OTAs, Reviews and the New Comp Set: A Case Study for Hotels. By Daniel Edward Craig Thursday, 10th October 2013
New York’s 155-room Distrikt Hotel was performing well on the major online travel agencies in terms of booking volume, but its default ranking was low, and management wanted greater visibility.
“New York City has about 430 hotels competing to be on the first page of the major OTA sites,” general manager Jennifer Rota told me during a recent ReviewPro webinar, Optimizing Reviews, Ratings and Revenue on OTAs.
“Traditionally, we are given an algorithm stew from OTA market managers to explain why we are not in those coveted spots,” she said. “But internally, we were convinced that placement is determined by how much inventory hotels are willing to give OTAs and how much marketing dollars they’re willing to spend. Unless you’re a big house with lots of inventory to dump, it’s the back of the line for you.”
So she started playing the OTA game, committing extra commissions, more inventory and discounted rates. But still her property was buried well below other New York hotels. “On Booking.com, we seldom found ourselves in the top five pages,” she said, “and on Expedia and Hotels.com we typically ranked 300 to 400.”
And yet booking-wise, the Distrikt was a top performer.
“We thought that the extra marketing and discounted rates were driving our great results. But we wanted to know for sure—were we leaving money on the table? We needed to test our theory about how people were finding us in that haystack. So we stopped.”
To her surprise, “Our placement slid further, but our booking pace didn’t miss a beat. Why? How were travelers finding us?” Upon closer examination, she realized the reason was there the whole time. “Travelers were searching by reviews. And when they sorted hotels by guest ratings Distrikt consistently appeared on Page 1.”
As paid media like cost-per-click, banner advertising and premium positioning on OTAs becomes increasingly dominated by big brands with big budgets, more hotels are turning to a more effective, less costly marketing solution: driving earned media by getting guests talking about and recommending their brand.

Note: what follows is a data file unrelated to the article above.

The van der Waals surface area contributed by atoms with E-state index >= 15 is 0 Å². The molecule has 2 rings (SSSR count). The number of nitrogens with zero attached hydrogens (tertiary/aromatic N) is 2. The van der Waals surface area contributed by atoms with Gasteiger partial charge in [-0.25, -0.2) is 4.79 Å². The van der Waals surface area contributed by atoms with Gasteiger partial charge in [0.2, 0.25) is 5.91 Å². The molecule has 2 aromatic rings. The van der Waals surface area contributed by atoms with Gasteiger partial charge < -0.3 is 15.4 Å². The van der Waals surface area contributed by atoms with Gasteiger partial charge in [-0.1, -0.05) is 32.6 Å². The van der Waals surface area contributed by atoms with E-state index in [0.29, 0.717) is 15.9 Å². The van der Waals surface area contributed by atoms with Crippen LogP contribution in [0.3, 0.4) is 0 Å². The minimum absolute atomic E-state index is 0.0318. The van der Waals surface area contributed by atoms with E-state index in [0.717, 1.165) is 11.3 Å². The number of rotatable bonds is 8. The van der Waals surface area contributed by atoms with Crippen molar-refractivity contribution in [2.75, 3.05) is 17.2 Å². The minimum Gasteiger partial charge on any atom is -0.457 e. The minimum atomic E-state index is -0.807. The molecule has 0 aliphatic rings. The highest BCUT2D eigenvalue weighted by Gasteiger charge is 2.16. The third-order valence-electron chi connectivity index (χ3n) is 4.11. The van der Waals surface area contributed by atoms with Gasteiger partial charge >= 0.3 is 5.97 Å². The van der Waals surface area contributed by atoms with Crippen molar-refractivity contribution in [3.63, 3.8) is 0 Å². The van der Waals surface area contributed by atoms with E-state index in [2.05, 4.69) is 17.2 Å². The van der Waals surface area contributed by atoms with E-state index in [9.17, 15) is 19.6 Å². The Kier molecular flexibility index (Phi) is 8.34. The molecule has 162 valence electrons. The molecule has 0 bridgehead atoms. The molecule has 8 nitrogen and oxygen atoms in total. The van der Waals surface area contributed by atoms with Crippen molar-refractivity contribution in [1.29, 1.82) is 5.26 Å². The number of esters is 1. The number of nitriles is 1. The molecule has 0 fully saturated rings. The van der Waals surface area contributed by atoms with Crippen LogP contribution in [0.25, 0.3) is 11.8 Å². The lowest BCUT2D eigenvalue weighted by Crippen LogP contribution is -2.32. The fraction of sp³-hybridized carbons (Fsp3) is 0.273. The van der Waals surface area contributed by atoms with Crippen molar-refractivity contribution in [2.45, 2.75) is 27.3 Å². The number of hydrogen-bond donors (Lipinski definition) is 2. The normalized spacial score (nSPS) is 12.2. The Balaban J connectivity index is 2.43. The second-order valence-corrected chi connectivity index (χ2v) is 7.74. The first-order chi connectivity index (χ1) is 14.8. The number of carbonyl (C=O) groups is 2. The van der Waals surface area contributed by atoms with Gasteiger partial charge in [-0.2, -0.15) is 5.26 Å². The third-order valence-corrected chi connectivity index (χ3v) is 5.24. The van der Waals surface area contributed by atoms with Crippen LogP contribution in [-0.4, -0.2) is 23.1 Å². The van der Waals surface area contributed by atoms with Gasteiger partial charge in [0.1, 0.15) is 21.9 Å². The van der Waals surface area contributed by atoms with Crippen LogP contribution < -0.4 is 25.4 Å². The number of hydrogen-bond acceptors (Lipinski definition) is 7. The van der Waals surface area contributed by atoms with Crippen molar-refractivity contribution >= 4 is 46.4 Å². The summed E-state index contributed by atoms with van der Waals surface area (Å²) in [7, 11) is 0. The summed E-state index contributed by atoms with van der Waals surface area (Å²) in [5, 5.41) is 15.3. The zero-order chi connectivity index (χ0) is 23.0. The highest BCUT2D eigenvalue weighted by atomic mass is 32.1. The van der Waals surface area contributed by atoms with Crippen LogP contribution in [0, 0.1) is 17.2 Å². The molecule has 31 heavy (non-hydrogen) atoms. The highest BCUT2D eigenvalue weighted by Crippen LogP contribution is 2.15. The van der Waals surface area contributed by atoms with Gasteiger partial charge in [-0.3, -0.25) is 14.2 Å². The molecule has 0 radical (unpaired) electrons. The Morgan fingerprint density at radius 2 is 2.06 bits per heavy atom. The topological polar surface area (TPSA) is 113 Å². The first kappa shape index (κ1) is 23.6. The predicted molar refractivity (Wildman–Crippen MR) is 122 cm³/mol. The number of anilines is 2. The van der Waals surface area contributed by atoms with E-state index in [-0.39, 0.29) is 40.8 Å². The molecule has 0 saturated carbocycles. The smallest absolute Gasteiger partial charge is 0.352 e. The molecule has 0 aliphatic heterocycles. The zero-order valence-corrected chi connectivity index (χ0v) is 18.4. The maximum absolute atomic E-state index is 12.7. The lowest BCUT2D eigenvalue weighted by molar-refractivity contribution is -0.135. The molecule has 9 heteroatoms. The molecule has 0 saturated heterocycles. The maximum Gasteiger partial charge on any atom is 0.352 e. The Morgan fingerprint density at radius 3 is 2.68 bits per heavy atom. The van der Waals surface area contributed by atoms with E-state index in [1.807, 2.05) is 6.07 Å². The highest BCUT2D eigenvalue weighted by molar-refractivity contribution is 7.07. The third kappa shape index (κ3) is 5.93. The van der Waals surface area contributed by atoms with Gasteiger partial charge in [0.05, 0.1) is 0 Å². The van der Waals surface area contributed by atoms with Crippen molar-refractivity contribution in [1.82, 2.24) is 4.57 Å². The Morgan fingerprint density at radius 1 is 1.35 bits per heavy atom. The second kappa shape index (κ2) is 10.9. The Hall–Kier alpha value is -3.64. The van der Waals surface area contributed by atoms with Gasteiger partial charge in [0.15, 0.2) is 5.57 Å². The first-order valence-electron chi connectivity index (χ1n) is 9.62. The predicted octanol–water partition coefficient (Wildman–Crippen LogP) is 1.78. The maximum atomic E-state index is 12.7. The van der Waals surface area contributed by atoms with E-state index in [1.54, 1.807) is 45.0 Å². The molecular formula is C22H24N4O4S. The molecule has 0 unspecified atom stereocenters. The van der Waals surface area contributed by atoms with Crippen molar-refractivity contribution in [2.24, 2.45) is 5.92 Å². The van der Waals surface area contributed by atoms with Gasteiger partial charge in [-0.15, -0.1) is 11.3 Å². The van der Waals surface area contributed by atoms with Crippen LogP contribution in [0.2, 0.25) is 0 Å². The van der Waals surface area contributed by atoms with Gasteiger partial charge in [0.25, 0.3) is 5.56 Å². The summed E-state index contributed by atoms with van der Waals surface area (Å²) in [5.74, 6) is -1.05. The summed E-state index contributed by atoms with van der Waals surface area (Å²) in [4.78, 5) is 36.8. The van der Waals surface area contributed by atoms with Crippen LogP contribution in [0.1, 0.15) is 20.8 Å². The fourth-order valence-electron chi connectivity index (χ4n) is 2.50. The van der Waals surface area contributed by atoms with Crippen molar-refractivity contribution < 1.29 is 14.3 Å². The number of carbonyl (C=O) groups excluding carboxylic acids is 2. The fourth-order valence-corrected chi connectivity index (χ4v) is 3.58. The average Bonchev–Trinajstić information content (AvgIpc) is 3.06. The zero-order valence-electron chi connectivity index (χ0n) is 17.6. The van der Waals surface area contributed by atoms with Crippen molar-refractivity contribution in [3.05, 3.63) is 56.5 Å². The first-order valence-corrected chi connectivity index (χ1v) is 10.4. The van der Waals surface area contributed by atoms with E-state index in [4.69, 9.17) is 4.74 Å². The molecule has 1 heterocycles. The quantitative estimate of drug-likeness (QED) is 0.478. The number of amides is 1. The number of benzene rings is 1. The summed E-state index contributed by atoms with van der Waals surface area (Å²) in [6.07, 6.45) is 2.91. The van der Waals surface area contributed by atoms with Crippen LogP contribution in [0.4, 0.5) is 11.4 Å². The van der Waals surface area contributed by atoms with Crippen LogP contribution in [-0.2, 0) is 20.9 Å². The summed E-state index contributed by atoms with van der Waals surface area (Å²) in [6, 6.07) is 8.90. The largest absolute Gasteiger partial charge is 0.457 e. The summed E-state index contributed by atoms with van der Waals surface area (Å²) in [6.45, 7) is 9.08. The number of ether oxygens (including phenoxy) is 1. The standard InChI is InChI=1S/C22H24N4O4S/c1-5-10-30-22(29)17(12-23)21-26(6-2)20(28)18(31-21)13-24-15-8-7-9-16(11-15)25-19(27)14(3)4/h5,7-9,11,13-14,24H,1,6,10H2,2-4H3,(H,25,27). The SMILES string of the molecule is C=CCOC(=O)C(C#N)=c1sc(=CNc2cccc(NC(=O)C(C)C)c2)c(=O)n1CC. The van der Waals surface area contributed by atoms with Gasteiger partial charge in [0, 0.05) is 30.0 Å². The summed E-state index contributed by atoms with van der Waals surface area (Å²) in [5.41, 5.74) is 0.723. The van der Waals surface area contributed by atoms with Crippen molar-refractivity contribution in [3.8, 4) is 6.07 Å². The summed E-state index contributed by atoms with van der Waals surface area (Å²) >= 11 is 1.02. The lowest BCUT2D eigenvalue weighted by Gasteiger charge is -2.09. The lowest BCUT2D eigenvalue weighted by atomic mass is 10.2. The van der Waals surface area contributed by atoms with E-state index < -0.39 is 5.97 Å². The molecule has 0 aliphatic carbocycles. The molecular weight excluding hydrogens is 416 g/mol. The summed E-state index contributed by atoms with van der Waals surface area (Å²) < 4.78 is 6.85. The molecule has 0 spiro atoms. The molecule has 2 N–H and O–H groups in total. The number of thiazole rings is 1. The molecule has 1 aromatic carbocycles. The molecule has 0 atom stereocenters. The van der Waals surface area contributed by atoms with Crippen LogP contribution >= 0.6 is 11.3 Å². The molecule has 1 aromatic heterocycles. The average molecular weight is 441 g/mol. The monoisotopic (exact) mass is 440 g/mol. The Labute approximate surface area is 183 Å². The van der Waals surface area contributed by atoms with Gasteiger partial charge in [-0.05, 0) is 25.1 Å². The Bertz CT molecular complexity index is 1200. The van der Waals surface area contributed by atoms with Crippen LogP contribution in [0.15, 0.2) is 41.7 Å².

As Nielsen’s 2011 Global Trust in Advertising survey demonstrated, consumers trust recommendations from people they know and consumer opinions posted online more than any other advertising source. This in part explains the popularity of TripAdvisor, which allows travelers to tap into the collective wisdom of other travelers. OTAs offer similar capabilities that are often overlooked by hotels—though not, it appears, by travelers.
In The Impact of Social Media on Lodging Performance, Chris Anderson, associate professor at Cornell’s School of Hotel Administration, reported the results of his 2012 study that found that if a hotel increases its rating by one point on Travelocity’s five-point rating system, the odds of being booked increase by 14.2% and rate can be increased by up to 11.2% without affecting demand.
Further, using data from ReviewPro and STR, Anderson found that a 1% increase in a hotel’s online reputation score, as defined by ReviewPro’s Global Review Index, leads to up to a 1.42% increase in RevPAR. It’s important to note that the index includes OTA reviews, which collectively surpass TripAdvisor in volume.
And yet by all indications, hotels obsess over TripAdvisor reviews but pay little attention to OTA reviews, choosing instead to focus on rates and positioning.
Like other hotels, Distrikt Hotel, which consistently ranks within New York’s Top 10 hotels on TripAdvisor, observed early on the benefits.